MSE Seminar - Professor Andrea Hodge - University of Southern California

MSE Seminar
Event Date:
Monday, February 24, 2014 - 4:00pm to 5:00pm
Location:
MARC Auditorium

Title: Grain Boundary Engineering at the Nanoscale

Abstract:

Highly nanotwinned (nt) metals have shown a strength comparable to nanocrystalline metals, while maintaining other desired properties including ductility, conductivity, and thermal stability.  However, the deformation mechanisms and mechanical stability of the nt metals is not yet fully understood but can be directly linked to large number of 3 boundaries present. In this presentation, results from highly aligned nt-Cu samples tested in compression, torsion, and tension under various loading/testing conditions relative to the twin boundary (TB) direction will be presented as well as thermal stability studies. The microstructures of the tested samples were analyzed before and after deformation for each loading configuration in order to study the stability of the nanotwins.

In all testing configurations, the nt structure was observed to be mostly stable, in which, to a significant extent, the nanotwins survived without major changes in twin size, orientation, or twin density. However, distinct differences in the overall deformation of the samples and in the extent of the changes were observed. The thermal stability is discussed with respect to the presence of the low energy nanotwins, triple junctions between the twins and columnar grains, texture and grain growth.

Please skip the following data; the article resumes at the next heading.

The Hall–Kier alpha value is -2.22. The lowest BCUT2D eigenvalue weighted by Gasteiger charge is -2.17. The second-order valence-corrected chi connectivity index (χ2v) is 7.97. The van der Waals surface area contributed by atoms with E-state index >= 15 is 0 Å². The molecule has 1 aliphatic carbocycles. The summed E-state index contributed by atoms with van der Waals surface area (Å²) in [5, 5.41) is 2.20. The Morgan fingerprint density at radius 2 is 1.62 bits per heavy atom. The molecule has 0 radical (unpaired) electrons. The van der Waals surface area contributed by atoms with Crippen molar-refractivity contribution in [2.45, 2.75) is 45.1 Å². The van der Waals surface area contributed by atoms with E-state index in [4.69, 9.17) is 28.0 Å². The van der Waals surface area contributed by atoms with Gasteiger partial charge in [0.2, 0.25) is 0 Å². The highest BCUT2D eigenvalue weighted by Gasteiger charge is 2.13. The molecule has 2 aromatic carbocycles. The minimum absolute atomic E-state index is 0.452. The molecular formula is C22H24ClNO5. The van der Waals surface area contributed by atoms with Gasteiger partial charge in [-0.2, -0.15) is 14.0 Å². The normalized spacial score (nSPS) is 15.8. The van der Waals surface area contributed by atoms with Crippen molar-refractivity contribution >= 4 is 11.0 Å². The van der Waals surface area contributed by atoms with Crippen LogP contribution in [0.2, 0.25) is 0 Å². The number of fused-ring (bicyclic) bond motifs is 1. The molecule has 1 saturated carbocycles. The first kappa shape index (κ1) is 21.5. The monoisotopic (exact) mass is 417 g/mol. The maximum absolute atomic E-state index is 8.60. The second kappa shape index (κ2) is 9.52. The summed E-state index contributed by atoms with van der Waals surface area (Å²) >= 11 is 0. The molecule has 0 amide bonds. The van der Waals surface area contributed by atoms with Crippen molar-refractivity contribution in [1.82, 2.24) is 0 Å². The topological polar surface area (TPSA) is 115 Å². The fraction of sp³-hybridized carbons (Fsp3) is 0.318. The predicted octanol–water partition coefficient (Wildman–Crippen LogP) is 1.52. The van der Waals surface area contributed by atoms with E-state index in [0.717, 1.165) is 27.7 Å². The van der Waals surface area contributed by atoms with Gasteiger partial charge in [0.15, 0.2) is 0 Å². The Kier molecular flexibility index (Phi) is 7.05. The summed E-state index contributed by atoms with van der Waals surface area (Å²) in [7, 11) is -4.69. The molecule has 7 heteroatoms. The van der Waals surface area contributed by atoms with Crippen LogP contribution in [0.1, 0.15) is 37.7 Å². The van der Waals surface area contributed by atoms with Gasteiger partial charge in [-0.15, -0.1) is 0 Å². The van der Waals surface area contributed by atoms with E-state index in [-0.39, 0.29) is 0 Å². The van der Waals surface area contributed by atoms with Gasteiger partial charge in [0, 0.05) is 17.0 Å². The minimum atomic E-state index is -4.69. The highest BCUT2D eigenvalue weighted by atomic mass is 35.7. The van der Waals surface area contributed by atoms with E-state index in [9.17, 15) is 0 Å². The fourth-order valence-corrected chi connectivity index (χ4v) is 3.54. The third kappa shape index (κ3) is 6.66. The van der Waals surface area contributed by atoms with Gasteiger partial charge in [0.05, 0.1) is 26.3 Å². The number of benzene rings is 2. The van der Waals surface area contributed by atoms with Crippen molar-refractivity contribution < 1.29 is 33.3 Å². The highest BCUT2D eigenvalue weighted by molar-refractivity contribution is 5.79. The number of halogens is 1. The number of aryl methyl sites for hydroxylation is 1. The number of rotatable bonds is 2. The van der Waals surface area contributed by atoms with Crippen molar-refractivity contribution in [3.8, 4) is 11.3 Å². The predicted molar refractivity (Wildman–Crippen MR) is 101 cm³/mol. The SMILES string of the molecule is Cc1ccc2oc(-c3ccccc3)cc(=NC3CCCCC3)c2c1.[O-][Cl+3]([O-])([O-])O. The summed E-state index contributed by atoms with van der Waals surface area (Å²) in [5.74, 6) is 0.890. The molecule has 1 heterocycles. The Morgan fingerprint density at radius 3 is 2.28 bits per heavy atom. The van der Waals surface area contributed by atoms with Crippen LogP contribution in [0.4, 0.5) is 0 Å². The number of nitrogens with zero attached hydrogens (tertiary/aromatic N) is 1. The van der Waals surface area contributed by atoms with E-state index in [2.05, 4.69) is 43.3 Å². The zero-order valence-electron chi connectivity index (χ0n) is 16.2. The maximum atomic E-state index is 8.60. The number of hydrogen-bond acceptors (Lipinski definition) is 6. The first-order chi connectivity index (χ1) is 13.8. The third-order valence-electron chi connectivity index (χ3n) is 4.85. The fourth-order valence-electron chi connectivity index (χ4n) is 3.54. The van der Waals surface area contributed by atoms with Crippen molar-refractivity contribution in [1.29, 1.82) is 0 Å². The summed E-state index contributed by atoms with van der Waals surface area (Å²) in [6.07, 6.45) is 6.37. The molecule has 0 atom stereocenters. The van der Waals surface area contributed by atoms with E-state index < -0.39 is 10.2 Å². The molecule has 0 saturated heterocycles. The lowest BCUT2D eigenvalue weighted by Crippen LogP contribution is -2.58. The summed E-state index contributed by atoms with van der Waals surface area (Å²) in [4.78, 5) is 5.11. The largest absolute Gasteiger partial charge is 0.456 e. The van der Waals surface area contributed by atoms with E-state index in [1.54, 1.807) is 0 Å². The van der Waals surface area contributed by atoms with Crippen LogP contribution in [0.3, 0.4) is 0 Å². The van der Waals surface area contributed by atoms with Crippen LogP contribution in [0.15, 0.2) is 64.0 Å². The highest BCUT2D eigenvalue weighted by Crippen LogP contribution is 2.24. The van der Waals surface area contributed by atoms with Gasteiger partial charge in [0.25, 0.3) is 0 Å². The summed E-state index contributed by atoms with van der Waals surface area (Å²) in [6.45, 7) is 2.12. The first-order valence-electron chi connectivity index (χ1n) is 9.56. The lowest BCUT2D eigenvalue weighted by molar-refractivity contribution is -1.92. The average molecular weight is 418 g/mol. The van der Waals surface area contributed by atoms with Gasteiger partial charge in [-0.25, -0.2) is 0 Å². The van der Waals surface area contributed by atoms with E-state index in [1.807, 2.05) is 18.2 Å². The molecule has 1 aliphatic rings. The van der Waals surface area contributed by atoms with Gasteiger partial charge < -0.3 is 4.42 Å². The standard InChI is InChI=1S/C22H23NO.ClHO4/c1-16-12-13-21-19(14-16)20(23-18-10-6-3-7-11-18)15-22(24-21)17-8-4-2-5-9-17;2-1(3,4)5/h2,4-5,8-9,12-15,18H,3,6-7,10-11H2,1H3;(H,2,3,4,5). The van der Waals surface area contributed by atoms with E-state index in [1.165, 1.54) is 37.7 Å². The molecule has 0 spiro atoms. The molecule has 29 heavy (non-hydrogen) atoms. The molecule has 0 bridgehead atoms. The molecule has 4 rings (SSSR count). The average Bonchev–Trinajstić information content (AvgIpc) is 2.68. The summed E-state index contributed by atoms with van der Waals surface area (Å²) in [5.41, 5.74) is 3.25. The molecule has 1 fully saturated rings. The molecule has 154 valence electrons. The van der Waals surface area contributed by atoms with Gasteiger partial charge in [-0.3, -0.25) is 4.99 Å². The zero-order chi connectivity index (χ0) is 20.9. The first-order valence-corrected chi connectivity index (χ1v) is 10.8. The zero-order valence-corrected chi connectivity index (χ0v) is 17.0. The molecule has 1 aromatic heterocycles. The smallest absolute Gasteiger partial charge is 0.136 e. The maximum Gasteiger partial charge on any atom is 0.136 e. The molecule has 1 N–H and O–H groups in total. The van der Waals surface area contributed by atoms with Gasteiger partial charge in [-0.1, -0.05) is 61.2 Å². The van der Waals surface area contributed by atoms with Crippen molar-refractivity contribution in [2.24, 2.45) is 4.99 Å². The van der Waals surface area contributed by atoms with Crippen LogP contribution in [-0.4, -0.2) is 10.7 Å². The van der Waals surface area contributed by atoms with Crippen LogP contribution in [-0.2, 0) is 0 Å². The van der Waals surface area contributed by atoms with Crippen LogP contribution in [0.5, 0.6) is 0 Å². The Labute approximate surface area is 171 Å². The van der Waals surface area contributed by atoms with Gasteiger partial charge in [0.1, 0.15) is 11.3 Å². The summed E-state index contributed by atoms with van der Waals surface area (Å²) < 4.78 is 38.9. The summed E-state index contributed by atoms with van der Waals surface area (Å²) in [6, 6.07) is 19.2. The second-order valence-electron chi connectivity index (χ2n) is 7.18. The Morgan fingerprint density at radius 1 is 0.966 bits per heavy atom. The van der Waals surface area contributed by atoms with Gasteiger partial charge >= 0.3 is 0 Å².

Bio sketch: Dr. Andrea Hodge is an associate professor and the Philip and Cayley MacDonald Early Career Chair in the Aerospace and Mechanical Engineering Department with a joint appointment at the Mork Family Department of Chemical Engineering and Materials Science at USC. Prior to her position in academia she worked at Lawrence Livermore National Laboratory as a Staff Scientist from 2004 to 2007 and as a postdoctoral fellow from 2002-2004. She received her Ph.D. in Materials Science from Northwestern University in December 2002.

 

Professor Hodge leads the Materials Nanotechnology group at USC which includes a physical vapor deposition processing lab and a nanomechanics lab.  Her research interests range from processing of nanocrystalline and nanoporous materials to nanomechanics of metals and biomaterials. She is an active member of The Metals and Materials Society (TMS), The Materials Research Society (MRS) and Society of Hispanic Professional Engineers (SHPE). She has received several awards including TMS Young Leader, NSF BRIGE and CAREER, ONR YIP and DARPA YFA.

 

Host: Mo Li